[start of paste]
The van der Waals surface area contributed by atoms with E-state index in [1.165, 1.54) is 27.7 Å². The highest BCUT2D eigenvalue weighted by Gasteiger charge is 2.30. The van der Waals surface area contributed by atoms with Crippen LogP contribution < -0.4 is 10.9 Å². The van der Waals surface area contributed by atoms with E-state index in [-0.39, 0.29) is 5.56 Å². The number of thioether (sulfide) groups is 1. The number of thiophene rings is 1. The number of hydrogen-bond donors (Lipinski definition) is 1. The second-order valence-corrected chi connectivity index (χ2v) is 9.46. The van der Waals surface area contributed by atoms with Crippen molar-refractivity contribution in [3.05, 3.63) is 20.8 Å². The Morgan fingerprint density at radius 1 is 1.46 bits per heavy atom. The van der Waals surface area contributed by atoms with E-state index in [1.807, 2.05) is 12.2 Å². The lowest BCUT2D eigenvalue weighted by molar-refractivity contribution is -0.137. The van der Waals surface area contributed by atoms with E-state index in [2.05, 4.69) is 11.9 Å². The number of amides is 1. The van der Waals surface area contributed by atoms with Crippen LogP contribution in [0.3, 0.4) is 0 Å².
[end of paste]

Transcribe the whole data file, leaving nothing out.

The van der Waals surface area contributed by atoms with E-state index in [1.165, 1.54) is 27.7 Å². The highest BCUT2D eigenvalue weighted by Gasteiger charge is 2.30. The van der Waals surface area contributed by atoms with Crippen LogP contribution < -0.4 is 10.9 Å². The van der Waals surface area contributed by atoms with E-state index in [-0.39, 0.29) is 5.56 Å². The number of thioether (sulfide) groups is 1. The number of thiophene rings is 1. The number of hydrogen-bond donors (Lipinski definition) is 1. The second-order valence-corrected chi connectivity index (χ2v) is 9.46. The van der Waals surface area contributed by atoms with Crippen molar-refractivity contribution in [3.05, 3.63) is 20.8 Å². The Morgan fingerprint density at radius 1 is 1.46 bits per heavy atom. The van der Waals surface area contributed by atoms with E-state index in [1.807, 2.05) is 12.2 Å². The lowest BCUT2D eigenvalue weighted by molar-refractivity contribution is -0.137. The van der Waals surface area contributed by atoms with E-state index in [2.05, 4.69) is 11.9 Å². The number of amides is 1. The van der Waals surface area contributed by atoms with Crippen LogP contribution in [0.3, 0.4) is 0 Å².